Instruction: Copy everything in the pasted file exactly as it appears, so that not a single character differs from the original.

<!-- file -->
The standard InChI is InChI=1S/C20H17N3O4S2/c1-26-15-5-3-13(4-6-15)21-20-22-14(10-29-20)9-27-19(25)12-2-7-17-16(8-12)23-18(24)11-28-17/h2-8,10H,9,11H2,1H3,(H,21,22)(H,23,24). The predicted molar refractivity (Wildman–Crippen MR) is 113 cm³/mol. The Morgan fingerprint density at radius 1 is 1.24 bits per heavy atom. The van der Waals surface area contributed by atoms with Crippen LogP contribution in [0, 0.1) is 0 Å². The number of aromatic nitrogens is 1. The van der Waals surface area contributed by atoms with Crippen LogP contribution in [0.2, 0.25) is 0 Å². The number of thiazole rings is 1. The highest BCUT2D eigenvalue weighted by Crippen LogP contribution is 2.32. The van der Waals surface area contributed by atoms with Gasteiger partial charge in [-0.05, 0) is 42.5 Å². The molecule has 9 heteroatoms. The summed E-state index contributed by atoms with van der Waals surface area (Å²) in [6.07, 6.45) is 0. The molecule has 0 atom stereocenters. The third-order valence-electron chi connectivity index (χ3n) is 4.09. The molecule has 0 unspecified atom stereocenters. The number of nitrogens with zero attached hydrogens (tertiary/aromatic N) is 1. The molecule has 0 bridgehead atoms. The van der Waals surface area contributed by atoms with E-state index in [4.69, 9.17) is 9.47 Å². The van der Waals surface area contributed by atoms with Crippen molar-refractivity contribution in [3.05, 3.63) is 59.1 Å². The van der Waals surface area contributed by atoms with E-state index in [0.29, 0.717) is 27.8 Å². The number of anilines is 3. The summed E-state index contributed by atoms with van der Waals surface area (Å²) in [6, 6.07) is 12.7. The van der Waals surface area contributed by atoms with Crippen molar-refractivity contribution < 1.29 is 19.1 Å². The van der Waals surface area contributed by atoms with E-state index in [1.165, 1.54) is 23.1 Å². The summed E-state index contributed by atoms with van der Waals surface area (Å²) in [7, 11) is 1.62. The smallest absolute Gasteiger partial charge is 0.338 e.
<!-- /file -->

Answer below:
The standard InChI is InChI=1S/C20H17N3O4S2/c1-26-15-5-3-13(4-6-15)21-20-22-14(10-29-20)9-27-19(25)12-2-7-17-16(8-12)23-18(24)11-28-17/h2-8,10H,9,11H2,1H3,(H,21,22)(H,23,24). The predicted molar refractivity (Wildman–Crippen MR) is 113 cm³/mol. The Morgan fingerprint density at radius 1 is 1.24 bits per heavy atom. The van der Waals surface area contributed by atoms with Crippen LogP contribution in [0, 0.1) is 0 Å². The number of aromatic nitrogens is 1. The van der Waals surface area contributed by atoms with Crippen LogP contribution in [0.2, 0.25) is 0 Å². The number of thiazole rings is 1. The highest BCUT2D eigenvalue weighted by Crippen LogP contribution is 2.32. The van der Waals surface area contributed by atoms with Gasteiger partial charge in [-0.05, 0) is 42.5 Å². The molecule has 9 heteroatoms. The summed E-state index contributed by atoms with van der Waals surface area (Å²) in [6.07, 6.45) is 0. The molecule has 0 atom stereocenters. The third-order valence-electron chi connectivity index (χ3n) is 4.09. The molecule has 0 unspecified atom stereocenters. The number of nitrogens with zero attached hydrogens (tertiary/aromatic N) is 1. The molecule has 0 bridgehead atoms. The van der Waals surface area contributed by atoms with E-state index in [4.69, 9.17) is 9.47 Å². The van der Waals surface area contributed by atoms with Crippen molar-refractivity contribution in [3.05, 3.63) is 59.1 Å². The van der Waals surface area contributed by atoms with E-state index in [0.29, 0.717) is 27.8 Å². The number of anilines is 3. The summed E-state index contributed by atoms with van der Waals surface area (Å²) in [6, 6.07) is 12.7. The van der Waals surface area contributed by atoms with Crippen molar-refractivity contribution < 1.29 is 19.1 Å². The van der Waals surface area contributed by atoms with E-state index in [1.165, 1.54) is 23.1 Å². The summed E-state index contributed by atoms with van der Waals surface area (Å²) in [7, 11) is 1.62. The smallest absolute Gasteiger partial charge is 0.338 e.